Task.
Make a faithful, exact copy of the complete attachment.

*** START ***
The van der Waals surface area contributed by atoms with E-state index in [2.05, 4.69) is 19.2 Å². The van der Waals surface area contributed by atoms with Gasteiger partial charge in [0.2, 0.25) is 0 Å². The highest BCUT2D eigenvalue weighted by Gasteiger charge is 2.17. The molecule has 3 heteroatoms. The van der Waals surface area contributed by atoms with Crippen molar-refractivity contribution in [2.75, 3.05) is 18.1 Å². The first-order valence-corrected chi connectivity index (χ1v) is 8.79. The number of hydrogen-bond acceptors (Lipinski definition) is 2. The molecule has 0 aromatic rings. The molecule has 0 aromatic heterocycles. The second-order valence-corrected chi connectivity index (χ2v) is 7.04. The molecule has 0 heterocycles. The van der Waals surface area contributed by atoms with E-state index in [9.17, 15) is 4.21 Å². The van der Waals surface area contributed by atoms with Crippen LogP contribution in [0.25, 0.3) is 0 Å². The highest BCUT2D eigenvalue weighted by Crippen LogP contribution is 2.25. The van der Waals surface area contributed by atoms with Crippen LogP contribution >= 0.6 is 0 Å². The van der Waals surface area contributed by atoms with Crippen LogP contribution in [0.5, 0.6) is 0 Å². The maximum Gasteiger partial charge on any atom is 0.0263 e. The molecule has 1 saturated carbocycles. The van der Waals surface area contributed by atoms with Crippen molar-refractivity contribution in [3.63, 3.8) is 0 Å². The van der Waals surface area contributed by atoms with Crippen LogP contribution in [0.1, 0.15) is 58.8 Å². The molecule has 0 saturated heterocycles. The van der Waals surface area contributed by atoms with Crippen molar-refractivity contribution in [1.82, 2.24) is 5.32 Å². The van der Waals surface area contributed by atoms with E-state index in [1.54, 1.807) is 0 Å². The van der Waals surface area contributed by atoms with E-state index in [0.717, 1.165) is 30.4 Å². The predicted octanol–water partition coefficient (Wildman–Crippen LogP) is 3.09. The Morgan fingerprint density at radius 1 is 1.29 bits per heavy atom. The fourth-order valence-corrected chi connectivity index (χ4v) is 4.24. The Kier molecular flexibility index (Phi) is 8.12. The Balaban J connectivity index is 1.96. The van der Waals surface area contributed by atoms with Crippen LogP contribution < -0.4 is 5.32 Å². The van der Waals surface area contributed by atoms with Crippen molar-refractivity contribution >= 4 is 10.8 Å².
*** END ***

The van der Waals surface area contributed by atoms with E-state index in [2.05, 4.69) is 19.2 Å². The van der Waals surface area contributed by atoms with Gasteiger partial charge in [0.2, 0.25) is 0 Å². The highest BCUT2D eigenvalue weighted by Gasteiger charge is 2.17. The molecule has 3 heteroatoms. The van der Waals surface area contributed by atoms with Crippen molar-refractivity contribution in [2.75, 3.05) is 18.1 Å². The first-order valence-corrected chi connectivity index (χ1v) is 8.79. The number of hydrogen-bond acceptors (Lipinski definition) is 2. The molecule has 0 aromatic rings. The molecule has 0 aromatic heterocycles. The second-order valence-corrected chi connectivity index (χ2v) is 7.04. The molecule has 0 heterocycles. The van der Waals surface area contributed by atoms with E-state index in [9.17, 15) is 4.21 Å². The van der Waals surface area contributed by atoms with Crippen LogP contribution in [0.25, 0.3) is 0 Å². The highest BCUT2D eigenvalue weighted by Crippen LogP contribution is 2.25. The van der Waals surface area contributed by atoms with Crippen LogP contribution >= 0.6 is 0 Å². The van der Waals surface area contributed by atoms with Crippen LogP contribution in [0.5, 0.6) is 0 Å². The maximum Gasteiger partial charge on any atom is 0.0263 e. The molecule has 1 saturated carbocycles. The van der Waals surface area contributed by atoms with Crippen molar-refractivity contribution in [3.63, 3.8) is 0 Å². The van der Waals surface area contributed by atoms with Crippen LogP contribution in [0.1, 0.15) is 58.8 Å². The molecule has 0 saturated heterocycles. The van der Waals surface area contributed by atoms with Crippen molar-refractivity contribution in [1.82, 2.24) is 5.32 Å². The van der Waals surface area contributed by atoms with E-state index in [1.54, 1.807) is 0 Å². The van der Waals surface area contributed by atoms with E-state index in [0.717, 1.165) is 30.4 Å². The predicted octanol–water partition coefficient (Wildman–Crippen LogP) is 3.09. The Morgan fingerprint density at radius 1 is 1.29 bits per heavy atom. The fourth-order valence-corrected chi connectivity index (χ4v) is 4.24. The Kier molecular flexibility index (Phi) is 8.12. The Balaban J connectivity index is 1.96. The van der Waals surface area contributed by atoms with Crippen LogP contribution < -0.4 is 5.32 Å². The van der Waals surface area contributed by atoms with Crippen molar-refractivity contribution >= 4 is 10.8 Å².